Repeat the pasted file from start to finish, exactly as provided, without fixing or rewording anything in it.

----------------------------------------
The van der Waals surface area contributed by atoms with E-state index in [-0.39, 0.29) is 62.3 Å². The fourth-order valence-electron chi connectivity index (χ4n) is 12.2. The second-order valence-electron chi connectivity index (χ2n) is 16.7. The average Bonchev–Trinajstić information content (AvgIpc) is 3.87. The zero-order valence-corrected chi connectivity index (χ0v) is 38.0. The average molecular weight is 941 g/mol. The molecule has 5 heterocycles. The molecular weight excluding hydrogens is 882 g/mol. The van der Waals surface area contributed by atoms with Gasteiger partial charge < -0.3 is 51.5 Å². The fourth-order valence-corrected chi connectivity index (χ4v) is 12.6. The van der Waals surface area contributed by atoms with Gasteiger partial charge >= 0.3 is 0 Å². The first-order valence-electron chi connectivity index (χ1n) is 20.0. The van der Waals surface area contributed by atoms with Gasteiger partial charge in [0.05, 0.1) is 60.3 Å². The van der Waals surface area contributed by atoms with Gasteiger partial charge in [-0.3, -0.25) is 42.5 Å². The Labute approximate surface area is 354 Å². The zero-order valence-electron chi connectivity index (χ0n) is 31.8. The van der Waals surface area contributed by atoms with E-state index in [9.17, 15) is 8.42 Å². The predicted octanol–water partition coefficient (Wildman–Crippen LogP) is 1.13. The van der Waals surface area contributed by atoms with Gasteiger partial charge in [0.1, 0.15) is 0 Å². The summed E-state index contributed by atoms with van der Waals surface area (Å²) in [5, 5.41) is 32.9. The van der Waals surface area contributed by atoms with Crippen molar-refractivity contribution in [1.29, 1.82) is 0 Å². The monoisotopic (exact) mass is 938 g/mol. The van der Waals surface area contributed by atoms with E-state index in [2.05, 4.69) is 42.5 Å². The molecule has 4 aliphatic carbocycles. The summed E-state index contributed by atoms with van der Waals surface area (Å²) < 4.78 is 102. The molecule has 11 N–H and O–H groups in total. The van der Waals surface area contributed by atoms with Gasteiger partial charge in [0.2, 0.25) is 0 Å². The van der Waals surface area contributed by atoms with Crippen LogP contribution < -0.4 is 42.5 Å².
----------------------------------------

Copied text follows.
The van der Waals surface area contributed by atoms with E-state index in [-0.39, 0.29) is 62.3 Å². The fourth-order valence-electron chi connectivity index (χ4n) is 12.2. The second-order valence-electron chi connectivity index (χ2n) is 16.7. The average Bonchev–Trinajstić information content (AvgIpc) is 3.87. The zero-order valence-corrected chi connectivity index (χ0v) is 38.0. The average molecular weight is 941 g/mol. The molecule has 5 heterocycles. The molecular weight excluding hydrogens is 882 g/mol. The van der Waals surface area contributed by atoms with Gasteiger partial charge < -0.3 is 51.5 Å². The fourth-order valence-corrected chi connectivity index (χ4v) is 12.6. The van der Waals surface area contributed by atoms with Gasteiger partial charge >= 0.3 is 0 Å². The first-order valence-electron chi connectivity index (χ1n) is 20.0. The van der Waals surface area contributed by atoms with Gasteiger partial charge in [0.05, 0.1) is 60.3 Å². The van der Waals surface area contributed by atoms with Gasteiger partial charge in [-0.3, -0.25) is 42.5 Å². The Labute approximate surface area is 354 Å². The zero-order valence-electron chi connectivity index (χ0n) is 31.8. The van der Waals surface area contributed by atoms with E-state index in [9.17, 15) is 8.42 Å². The predicted octanol–water partition coefficient (Wildman–Crippen LogP) is 1.13. The van der Waals surface area contributed by atoms with Gasteiger partial charge in [0.1, 0.15) is 0 Å². The summed E-state index contributed by atoms with van der Waals surface area (Å²) in [5, 5.41) is 32.9. The van der Waals surface area contributed by atoms with Crippen molar-refractivity contribution in [1.29, 1.82) is 0 Å². The monoisotopic (exact) mass is 938 g/mol. The van der Waals surface area contributed by atoms with E-state index in [2.05, 4.69) is 42.5 Å². The molecule has 4 aliphatic carbocycles. The summed E-state index contributed by atoms with van der Waals surface area (Å²) < 4.78 is 102. The molecule has 11 N–H and O–H groups in total. The van der Waals surface area contributed by atoms with Gasteiger partial charge in [0.2, 0.25) is 0 Å². The van der Waals surface area contributed by atoms with Crippen LogP contribution < -0.4 is 42.5 Å².